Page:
Hormonal Modulation of Auditory Processing in a Seasonally Breeding Songbird
Caras, Melissa Lynne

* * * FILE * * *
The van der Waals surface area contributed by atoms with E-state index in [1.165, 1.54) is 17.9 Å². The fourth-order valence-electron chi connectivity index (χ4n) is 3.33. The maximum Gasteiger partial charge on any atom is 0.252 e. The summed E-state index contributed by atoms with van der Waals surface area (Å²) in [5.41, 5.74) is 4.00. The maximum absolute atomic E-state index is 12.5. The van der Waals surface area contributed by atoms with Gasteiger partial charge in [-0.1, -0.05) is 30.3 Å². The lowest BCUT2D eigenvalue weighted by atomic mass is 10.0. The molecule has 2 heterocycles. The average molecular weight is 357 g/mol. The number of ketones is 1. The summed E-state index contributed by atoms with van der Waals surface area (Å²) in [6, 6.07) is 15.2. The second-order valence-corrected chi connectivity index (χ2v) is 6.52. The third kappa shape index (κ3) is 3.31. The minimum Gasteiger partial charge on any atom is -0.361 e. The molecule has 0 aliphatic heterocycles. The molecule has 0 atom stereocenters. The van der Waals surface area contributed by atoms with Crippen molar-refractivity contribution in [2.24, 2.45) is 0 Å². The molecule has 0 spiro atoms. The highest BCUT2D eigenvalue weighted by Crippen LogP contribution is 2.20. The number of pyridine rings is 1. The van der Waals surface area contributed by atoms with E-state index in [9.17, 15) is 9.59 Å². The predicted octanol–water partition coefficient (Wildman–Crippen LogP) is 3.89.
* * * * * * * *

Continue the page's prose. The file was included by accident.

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Sex steroid hormones modulate vocal communication in a number of species. While much is known about the impact of these hormones on the motor systems responsible for generating vocal output, less is known about the influence of these hormones on auditory processing. I addressed this issue in a neuroethological context by studying Gambel's white-crowned sparrow (Zonotrichia leucophrys gambelii). White-crowned sparrows are wild songbirds that undergo dramatic fluctuations in sex steroid levels as a function of season. I manipulated photoperiod and hormone levels in the laboratory and found that sex steroids have disparate effects along the ascending auditory pathway. Specifically, I report the following: First, breeding condition elevates auditory brainstem response thresholds and prolongs peak latencies compared to non-breeding condition, but does not affect distortion product otoacoustic emissions. These results are described in detail in chapter 2. Next, in chapter 3, I demonstrate that single cells in the avian primary forebrain, field L, are selectively responsive to hormonal state. When plasma hormone levels are elevated, cells with monotonic responses to pure tone stimuli demonstrate enhanced auditory function, and their physiological response properties strongly correlate with the concentration of circulating hormone. Finally, the findings described in chapter 4 show that a neural code based on spike timing reliability more accurately discriminates the intensity of incoming vocalization signals compared with a spike count-based strategy, and is sensitive to hormonal condition. My results are summarized and placed into a broader context in chapter 5, and future studies are proposed.